The outrageous claim that “socialists can be shot” is a result of current American discourse.
The last Friday of January saw a Montana state legislator wreaking havoc with a statement he made during a gathering of state Republican Party members. State Rep. Rodney Garcia raised concerns about socialists “entering our government” and voiced opinions about his hometown Billings being full of them. He refused to back down from his rather outrageous claim, going as far to double down on it later that weekend in an interview with a reporter.
He then stepped up to say that the United States Constitution itself gives citizens the right to shoot socialists or detain and put them in jail. His response was to label them enemies of the free state and proceed to change the subject. When asked to clarify in a later interview he did as most politicians do and put out his opinion with little to no backing or evidence, and according to the the Billings Gazette, he was unable to point out where in the Constitution it says socialists could be treated in such ways.
Naturally, his own party distanced themselves from his comments and condemned them. Luckily for all of the socialists in Montana, the Constitution doesn’t support his idea, nor does it give the rights he claimed it does. Personally, the idea of a politician who doesn’t know the Constitution to the point that he thinks it’s OK to shoot someone for their political philosophy scares me more than a socialist.
One of the nicer parts about living in America is the right to freedom of speech and the freedom to believe in whichever political ideology one chooses. That said, socialism is definitely coming to the forefront in today’s society with big figures like Bernie Sanders branding himself as a democratic socialist. Yet, as always, America’s scrutiny lies on the surface: a better investigation may not be how many socialists there are in America and how to get rid of them but rather why the ideology has gained so much traction.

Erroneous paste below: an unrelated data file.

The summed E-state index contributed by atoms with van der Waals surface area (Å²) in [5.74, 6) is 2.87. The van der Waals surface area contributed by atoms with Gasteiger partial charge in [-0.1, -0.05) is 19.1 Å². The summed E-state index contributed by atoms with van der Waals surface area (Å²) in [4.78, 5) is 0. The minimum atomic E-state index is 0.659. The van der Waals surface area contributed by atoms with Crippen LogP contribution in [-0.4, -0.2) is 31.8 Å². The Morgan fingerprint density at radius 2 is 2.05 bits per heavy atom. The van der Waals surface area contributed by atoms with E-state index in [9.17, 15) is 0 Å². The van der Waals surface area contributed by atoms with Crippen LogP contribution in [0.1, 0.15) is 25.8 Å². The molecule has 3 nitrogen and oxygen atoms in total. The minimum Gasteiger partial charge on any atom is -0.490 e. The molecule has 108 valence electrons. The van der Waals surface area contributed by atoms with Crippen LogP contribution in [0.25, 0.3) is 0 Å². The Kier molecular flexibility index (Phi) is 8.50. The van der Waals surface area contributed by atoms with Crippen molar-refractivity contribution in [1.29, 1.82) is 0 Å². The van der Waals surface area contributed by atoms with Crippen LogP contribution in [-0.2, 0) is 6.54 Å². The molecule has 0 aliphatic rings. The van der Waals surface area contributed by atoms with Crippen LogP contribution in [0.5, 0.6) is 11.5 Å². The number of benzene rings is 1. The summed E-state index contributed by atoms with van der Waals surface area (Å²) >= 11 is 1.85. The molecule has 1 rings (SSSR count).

Generation Z is one group often associated with socialism and its ideals, and instead of lamenting the “misguided youth,” it would be better to figure out why faith in the capitalist system has been lost. With the consistently rising prices of everything from food and housing to college and the alarmingly slow adjustment of minimum wages, it becomes crystal clear as to why so many young people are taking up the ideals of socialism.
The extreme concentration of wealth in today’s world leaves many feeling helpless, distraught and forgotten, which is exactly when socialism and other similar concepts have managed to seem attractive to many in the past. No political and economic system is without flaws, and naturally that applies to capitalism, but when the ones controlling the system are the ones making the policies, you end up with a system that never changes to accommodate the less fortunate.
A little human empathy goes a long way, and the misguided idea that socialists can be shot seems like a hard backstep from empathy. It has become quite clear that America desperately needs to break the cycle of back and forth extremism dominating today’s political climate. Otherwise we might just end up with a bunch of teenagers dying in the streets, shot by socialist-hating patriots for believing they deserve to not go into despair-inducing amounts of debt to merely get a college education.